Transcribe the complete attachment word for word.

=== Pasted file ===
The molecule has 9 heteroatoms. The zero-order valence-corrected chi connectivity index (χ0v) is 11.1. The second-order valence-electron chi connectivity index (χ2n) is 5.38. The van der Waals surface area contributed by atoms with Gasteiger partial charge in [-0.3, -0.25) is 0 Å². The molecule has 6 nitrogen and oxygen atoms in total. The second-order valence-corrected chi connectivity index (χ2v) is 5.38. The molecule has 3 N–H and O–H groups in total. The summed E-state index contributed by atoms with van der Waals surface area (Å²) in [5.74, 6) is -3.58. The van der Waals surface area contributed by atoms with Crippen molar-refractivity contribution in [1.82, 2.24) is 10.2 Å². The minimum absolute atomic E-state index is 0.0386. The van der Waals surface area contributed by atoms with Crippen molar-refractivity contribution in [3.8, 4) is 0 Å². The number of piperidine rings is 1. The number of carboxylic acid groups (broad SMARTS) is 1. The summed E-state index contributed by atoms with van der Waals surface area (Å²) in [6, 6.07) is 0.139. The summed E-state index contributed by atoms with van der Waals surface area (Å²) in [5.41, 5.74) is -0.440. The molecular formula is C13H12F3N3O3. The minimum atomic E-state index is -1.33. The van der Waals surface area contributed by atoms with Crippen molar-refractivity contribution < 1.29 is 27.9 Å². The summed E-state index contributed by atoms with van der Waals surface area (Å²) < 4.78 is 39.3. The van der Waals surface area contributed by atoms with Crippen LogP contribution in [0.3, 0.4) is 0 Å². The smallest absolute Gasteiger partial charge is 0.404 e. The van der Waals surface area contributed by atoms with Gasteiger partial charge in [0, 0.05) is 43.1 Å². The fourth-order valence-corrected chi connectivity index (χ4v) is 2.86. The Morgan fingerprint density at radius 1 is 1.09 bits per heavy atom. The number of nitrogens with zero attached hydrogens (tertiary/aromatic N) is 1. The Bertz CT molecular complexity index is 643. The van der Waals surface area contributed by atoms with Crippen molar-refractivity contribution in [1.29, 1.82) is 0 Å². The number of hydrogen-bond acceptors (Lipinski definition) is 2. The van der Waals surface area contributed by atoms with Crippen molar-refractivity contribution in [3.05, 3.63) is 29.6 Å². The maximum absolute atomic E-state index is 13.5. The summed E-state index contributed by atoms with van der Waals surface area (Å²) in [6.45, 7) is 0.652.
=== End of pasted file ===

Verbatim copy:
The molecule has 9 heteroatoms. The zero-order valence-corrected chi connectivity index (χ0v) is 11.1. The second-order valence-electron chi connectivity index (χ2n) is 5.38. The van der Waals surface area contributed by atoms with Gasteiger partial charge in [-0.3, -0.25) is 0 Å². The molecule has 6 nitrogen and oxygen atoms in total. The second-order valence-corrected chi connectivity index (χ2v) is 5.38. The molecule has 3 N–H and O–H groups in total. The summed E-state index contributed by atoms with van der Waals surface area (Å²) in [5.74, 6) is -3.58. The van der Waals surface area contributed by atoms with Crippen molar-refractivity contribution in [1.82, 2.24) is 10.2 Å². The minimum absolute atomic E-state index is 0.0386. The van der Waals surface area contributed by atoms with Crippen molar-refractivity contribution in [3.8, 4) is 0 Å². The number of piperidine rings is 1. The number of carboxylic acid groups (broad SMARTS) is 1. The summed E-state index contributed by atoms with van der Waals surface area (Å²) in [6, 6.07) is 0.139. The summed E-state index contributed by atoms with van der Waals surface area (Å²) in [5.41, 5.74) is -0.440. The molecular formula is C13H12F3N3O3. The minimum atomic E-state index is -1.33. The van der Waals surface area contributed by atoms with Crippen molar-refractivity contribution < 1.29 is 27.9 Å². The summed E-state index contributed by atoms with van der Waals surface area (Å²) < 4.78 is 39.3. The van der Waals surface area contributed by atoms with Crippen LogP contribution in [0.3, 0.4) is 0 Å². The smallest absolute Gasteiger partial charge is 0.404 e. The van der Waals surface area contributed by atoms with Gasteiger partial charge in [0, 0.05) is 43.1 Å². The fourth-order valence-corrected chi connectivity index (χ4v) is 2.86. The Morgan fingerprint density at radius 1 is 1.09 bits per heavy atom. The number of nitrogens with zero attached hydrogens (tertiary/aromatic N) is 1. The Bertz CT molecular complexity index is 643. The van der Waals surface area contributed by atoms with Crippen molar-refractivity contribution in [1.29, 1.82) is 0 Å². The number of hydrogen-bond acceptors (Lipinski definition) is 2. The van der Waals surface area contributed by atoms with Crippen molar-refractivity contribution in [3.05, 3.63) is 29.6 Å². The maximum absolute atomic E-state index is 13.5. The summed E-state index contributed by atoms with van der Waals surface area (Å²) in [6.45, 7) is 0.652.